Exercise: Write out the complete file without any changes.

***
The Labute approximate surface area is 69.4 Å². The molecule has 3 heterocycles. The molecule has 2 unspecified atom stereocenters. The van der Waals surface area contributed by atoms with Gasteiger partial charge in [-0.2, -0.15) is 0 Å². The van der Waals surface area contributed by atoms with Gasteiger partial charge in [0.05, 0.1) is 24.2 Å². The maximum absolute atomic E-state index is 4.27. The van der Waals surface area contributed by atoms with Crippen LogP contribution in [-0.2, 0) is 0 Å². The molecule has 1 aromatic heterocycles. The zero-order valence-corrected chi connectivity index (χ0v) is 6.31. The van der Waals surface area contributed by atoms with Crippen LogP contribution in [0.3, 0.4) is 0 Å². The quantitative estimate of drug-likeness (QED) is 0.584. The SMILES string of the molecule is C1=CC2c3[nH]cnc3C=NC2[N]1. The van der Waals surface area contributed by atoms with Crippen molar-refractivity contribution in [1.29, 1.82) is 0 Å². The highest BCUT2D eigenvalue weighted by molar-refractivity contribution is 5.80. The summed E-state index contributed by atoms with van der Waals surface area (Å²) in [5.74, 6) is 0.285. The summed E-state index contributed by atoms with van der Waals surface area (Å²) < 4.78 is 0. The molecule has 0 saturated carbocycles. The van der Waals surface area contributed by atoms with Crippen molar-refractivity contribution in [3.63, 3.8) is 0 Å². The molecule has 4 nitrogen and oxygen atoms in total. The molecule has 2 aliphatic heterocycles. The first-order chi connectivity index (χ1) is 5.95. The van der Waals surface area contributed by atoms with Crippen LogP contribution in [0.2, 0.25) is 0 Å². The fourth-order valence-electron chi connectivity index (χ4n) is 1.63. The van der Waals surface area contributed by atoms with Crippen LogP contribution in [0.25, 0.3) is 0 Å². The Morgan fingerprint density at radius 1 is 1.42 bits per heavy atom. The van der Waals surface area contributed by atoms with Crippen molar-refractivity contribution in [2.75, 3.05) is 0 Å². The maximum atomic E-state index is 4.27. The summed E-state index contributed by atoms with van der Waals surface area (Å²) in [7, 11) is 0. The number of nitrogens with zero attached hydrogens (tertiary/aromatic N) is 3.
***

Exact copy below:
The Labute approximate surface area is 69.4 Å². The molecule has 3 heterocycles. The molecule has 2 unspecified atom stereocenters. The van der Waals surface area contributed by atoms with Gasteiger partial charge in [-0.2, -0.15) is 0 Å². The van der Waals surface area contributed by atoms with Gasteiger partial charge in [0.05, 0.1) is 24.2 Å². The maximum absolute atomic E-state index is 4.27. The van der Waals surface area contributed by atoms with Crippen LogP contribution in [-0.2, 0) is 0 Å². The molecule has 1 aromatic heterocycles. The zero-order valence-corrected chi connectivity index (χ0v) is 6.31. The van der Waals surface area contributed by atoms with Crippen LogP contribution in [0.3, 0.4) is 0 Å². The quantitative estimate of drug-likeness (QED) is 0.584. The SMILES string of the molecule is C1=CC2c3[nH]cnc3C=NC2[N]1. The van der Waals surface area contributed by atoms with Crippen molar-refractivity contribution in [1.29, 1.82) is 0 Å². The highest BCUT2D eigenvalue weighted by molar-refractivity contribution is 5.80. The summed E-state index contributed by atoms with van der Waals surface area (Å²) in [5.74, 6) is 0.285. The summed E-state index contributed by atoms with van der Waals surface area (Å²) < 4.78 is 0. The molecule has 0 saturated carbocycles. The van der Waals surface area contributed by atoms with Crippen molar-refractivity contribution in [3.63, 3.8) is 0 Å². The molecule has 4 nitrogen and oxygen atoms in total. The molecule has 2 aliphatic heterocycles. The first-order chi connectivity index (χ1) is 5.95. The van der Waals surface area contributed by atoms with Crippen LogP contribution in [0.2, 0.25) is 0 Å². The fourth-order valence-electron chi connectivity index (χ4n) is 1.63. The van der Waals surface area contributed by atoms with Crippen LogP contribution in [0.25, 0.3) is 0 Å². The Morgan fingerprint density at radius 1 is 1.42 bits per heavy atom. The van der Waals surface area contributed by atoms with Crippen molar-refractivity contribution in [2.75, 3.05) is 0 Å². The maximum atomic E-state index is 4.27. The summed E-state index contributed by atoms with van der Waals surface area (Å²) in [7, 11) is 0. The number of nitrogens with zero attached hydrogens (tertiary/aromatic N) is 3.